Day of the Dead Festivities and More in Ixtapa, Mexico
A Bucket List Adventure
Powered by Mom was able to send our newest team member Jaime to experience beautiful Ixtapa, Mexico and Day of the Dead festivities. Find out more about her adventures and you can read more about Jaime on our About Us Page.
Jaime’s Day of the Dead Adventure
I was given the amazing opportunity to travel to Ixtapa, Mexico to experience the best that the area has to offer. What makes the resort city of Ixtapa so amazing is the proximity that it has to Zihuatenejo, a fishing village. When staying in Ixtapa you have the best of both worlds. You get the resort community, but you also have access to Zihuatenejo within a 5 minute drive allowing you to delve into Mexican culture.
Day of the Dead (Dia los Muertos)
In Canadian and American society death is an occasion for mourning and brings with it a deep feeling of loss yet not all cultures around the world view death in the same way. In Latin America the Dia los Muertos (Day of the Dead) is celebrated November 1st and 2nd and gives outsiders a glimpse into the ways that Mexican culture views and copes with the death of a loved one. I was fortunate to be given the opportunity to participate in the Day of the Dead celebration in Ixtapa on November 1. A huge thank you to Vanessa and the Mexico Tourism Board for making this day to happen.
The day of the dead celebration has its roots in traditional Aztec culture, and features altares being constructed to honour your loved ones who have passed on. The truly fascinating aspect to the day of the dead celebrations is the focus on enjoying the day, with the understanding that your loved ones would not want you to be sad about their death. The dia de los muertos is a day to celebrate your loved ones, and a day that the dead are said to come back to celebrate with you.
Altares are breathtakingly beautiful dedications to loved ones that feature pictures of the dearly beloved, as well as a collection of their favorite foods and beverages as an offering. Bright colours abound, and the patron saint Katrina is found everywhere. Included in the day of the dead celebrations are special foods that are eaten only on the day of the dead many of which can be found on altares around town, and a Katrina parade featuring brightly dressed women and men with their faces painted like skeletons paying homage to Katrina.
La Katrina Mezcaleria
Our afternoon started off at the Katrina Mezcaleria for a delicious lunch after a walk through the Cinco de Mayo Market. The food was absolutely divine. I have to confess that living in Canada our idea of fine Mexican dining is grabbing a box of Old el Paso from the super market, or a trip through the drive thru at Taco Time. Let me tell you this. We Canadians are definitely missing out! True Mexican food doesn’t come from a box, nor can it be purchased at a fast food restaurant on the run.
One of the food items that we had the opportunity to sample at La Katrina was the delicious Day of the Dead bread (Pan de muertos). The Bread of the Dead is a sweet bread, often adorned with depictions of body parts. A coating of sugar tops the bread, and when served with a cup of coffee makes for an amazing treat.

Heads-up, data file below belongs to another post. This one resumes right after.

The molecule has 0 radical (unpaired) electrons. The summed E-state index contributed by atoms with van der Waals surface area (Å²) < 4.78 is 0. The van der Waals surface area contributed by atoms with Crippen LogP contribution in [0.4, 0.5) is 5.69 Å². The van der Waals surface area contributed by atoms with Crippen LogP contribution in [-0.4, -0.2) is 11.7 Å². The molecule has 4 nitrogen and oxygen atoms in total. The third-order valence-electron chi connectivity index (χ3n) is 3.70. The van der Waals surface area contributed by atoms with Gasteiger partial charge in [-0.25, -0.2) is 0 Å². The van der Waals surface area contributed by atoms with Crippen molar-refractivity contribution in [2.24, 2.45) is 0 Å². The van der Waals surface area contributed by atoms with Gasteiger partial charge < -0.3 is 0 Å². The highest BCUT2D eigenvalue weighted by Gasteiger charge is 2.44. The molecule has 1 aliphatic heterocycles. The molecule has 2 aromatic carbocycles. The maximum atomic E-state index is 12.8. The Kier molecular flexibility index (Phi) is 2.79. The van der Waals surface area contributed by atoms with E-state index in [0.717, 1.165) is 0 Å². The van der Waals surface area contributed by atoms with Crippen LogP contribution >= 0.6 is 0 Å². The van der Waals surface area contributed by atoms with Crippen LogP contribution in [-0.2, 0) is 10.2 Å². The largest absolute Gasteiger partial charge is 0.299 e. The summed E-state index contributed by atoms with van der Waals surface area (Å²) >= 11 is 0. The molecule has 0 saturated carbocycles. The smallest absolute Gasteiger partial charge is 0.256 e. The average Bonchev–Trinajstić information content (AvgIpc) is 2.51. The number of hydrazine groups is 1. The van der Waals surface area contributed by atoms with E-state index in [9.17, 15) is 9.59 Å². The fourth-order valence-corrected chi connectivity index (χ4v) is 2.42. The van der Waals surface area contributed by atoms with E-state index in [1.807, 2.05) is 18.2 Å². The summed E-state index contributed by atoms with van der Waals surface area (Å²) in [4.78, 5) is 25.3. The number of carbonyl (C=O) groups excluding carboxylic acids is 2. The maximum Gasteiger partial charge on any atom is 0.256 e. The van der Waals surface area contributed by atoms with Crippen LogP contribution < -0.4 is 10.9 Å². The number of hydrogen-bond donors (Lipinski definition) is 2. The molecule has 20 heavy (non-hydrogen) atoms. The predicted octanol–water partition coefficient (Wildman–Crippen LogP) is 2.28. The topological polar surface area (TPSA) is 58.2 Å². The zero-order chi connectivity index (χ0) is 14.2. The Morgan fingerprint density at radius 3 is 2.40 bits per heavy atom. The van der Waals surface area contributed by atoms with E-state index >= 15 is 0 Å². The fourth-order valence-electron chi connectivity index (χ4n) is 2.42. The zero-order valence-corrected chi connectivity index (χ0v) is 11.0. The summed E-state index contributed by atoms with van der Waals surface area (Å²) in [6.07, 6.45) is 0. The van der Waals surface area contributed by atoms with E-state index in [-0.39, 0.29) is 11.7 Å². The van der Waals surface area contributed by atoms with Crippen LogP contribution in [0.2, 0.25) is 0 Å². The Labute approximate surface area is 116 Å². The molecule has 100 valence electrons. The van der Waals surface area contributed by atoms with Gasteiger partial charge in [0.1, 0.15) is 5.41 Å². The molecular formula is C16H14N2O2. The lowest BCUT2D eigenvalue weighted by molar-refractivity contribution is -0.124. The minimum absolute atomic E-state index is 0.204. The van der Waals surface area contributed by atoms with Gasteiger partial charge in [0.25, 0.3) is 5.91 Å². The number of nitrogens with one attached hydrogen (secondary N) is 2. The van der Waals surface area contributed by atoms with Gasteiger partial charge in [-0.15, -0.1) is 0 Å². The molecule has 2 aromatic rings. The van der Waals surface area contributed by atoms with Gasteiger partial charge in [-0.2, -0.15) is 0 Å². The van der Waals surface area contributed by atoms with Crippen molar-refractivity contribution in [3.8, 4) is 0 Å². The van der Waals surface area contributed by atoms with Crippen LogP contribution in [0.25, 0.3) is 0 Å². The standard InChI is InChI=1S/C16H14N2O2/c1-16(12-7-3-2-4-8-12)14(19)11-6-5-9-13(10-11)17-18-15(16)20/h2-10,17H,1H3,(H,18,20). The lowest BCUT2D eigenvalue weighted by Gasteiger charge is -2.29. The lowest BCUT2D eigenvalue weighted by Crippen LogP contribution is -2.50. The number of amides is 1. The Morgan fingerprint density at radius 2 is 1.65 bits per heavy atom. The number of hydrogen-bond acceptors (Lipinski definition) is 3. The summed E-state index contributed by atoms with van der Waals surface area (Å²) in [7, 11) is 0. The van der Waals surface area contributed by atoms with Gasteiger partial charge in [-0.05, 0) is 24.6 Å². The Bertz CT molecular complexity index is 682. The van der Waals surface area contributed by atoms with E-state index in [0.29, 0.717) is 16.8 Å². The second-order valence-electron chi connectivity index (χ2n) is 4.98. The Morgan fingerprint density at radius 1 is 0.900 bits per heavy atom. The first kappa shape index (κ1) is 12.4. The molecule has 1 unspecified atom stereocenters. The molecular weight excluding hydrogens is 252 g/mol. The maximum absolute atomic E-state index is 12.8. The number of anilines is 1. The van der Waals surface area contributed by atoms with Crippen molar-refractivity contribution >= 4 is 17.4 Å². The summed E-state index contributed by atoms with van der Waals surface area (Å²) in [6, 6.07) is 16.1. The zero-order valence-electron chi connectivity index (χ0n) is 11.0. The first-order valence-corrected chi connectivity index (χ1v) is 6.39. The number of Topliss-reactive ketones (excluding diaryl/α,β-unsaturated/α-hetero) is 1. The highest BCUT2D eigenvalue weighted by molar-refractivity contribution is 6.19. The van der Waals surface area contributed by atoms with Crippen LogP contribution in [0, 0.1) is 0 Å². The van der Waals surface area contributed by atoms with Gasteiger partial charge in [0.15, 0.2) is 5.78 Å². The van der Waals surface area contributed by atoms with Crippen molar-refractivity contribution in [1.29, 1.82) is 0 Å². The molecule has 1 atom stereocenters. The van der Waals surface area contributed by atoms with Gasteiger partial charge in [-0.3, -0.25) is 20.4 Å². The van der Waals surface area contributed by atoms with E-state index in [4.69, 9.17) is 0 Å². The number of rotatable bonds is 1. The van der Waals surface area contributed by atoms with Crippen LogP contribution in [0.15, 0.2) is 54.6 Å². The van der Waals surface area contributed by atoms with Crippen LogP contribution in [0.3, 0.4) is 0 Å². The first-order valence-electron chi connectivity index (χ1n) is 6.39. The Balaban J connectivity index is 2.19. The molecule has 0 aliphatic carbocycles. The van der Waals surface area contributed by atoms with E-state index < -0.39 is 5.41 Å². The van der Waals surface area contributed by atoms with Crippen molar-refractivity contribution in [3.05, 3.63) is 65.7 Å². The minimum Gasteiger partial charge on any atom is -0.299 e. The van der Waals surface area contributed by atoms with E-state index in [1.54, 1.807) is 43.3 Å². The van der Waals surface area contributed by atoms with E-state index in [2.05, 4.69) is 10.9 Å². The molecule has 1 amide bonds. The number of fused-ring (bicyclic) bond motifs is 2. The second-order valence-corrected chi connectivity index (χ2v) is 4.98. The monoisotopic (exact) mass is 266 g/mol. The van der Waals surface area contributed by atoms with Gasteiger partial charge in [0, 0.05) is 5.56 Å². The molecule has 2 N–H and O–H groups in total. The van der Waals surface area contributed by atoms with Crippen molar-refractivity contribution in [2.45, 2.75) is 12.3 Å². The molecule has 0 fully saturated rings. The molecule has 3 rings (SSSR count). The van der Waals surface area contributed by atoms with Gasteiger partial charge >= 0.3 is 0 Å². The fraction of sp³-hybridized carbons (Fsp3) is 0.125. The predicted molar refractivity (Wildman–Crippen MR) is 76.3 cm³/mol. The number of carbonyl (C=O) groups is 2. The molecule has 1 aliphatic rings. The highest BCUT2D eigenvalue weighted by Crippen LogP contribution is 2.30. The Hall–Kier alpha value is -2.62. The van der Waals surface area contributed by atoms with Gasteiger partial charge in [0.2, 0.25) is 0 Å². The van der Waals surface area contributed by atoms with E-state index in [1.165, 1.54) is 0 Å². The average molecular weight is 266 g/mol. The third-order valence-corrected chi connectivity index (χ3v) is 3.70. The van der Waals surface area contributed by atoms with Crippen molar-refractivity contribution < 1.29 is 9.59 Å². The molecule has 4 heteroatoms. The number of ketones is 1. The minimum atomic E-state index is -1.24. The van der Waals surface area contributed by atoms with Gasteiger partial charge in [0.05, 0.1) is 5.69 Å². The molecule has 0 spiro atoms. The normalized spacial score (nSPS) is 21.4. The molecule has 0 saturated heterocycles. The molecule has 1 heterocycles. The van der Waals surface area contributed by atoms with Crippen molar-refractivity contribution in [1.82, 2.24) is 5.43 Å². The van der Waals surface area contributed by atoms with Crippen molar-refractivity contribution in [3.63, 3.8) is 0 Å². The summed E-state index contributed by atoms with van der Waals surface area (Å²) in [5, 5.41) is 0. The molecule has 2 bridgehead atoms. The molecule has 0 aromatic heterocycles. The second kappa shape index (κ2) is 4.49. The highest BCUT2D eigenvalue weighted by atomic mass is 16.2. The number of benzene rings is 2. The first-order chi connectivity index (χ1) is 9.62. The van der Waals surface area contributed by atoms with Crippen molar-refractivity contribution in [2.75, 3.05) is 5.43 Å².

While at La Katrina Mezcaleria be sure to try out one of their signature cocktails made with their very own Mezcal.
Sabores y Colores
While not quite a year old Sabores y Colores is definitely a place that you will want to visit while in Zihuatanejo. We were fortunate to have a cooking demo while there featuring a delicious pumpkin dish only served on the Day of the Dead. Calabaza En Tacha (Candied Pumpkin) is a delicious blend of pumpkin simmered in solid molasses, cinnamon and orange zest. The result is the most flavourful, melt in your mouth pumpkin dish imaginable. When you visit Sabores y Colores make sure you say hello to head chef Antonio!
After our delicious treat at Sabores y Colores it was time to head down to the festival at the waterfront featuring live entertainment, street vendors and altares set up throughout the area. The environment is festive, yet respectful. You can catch glimpses of those participating in the Katrina parade getting ready, and the entire parade itself is about an hour and a half long, though you can catch the parade at any point of its route
One of the highlights for me while down at the plaza was the gigantic sand sculpture depicting skulls and commemorating the Dia De Muertos in Zihuatanejo.
The Day of the Dead Celebration in Zihuatenejo is a wonderful experience, and is definitely a bucket list trip. Mexico in October and November is warm enough to be welcoming (unlike being back home in Canada where some areas have already seen the first dusting of snow) but not so hot that you feel like you’re melting. Given the chance I would definitely head back to Ixtapa for Day of the Dead Celebrations in the future!
Be sure to check back for my review of Club Med Ixtapa!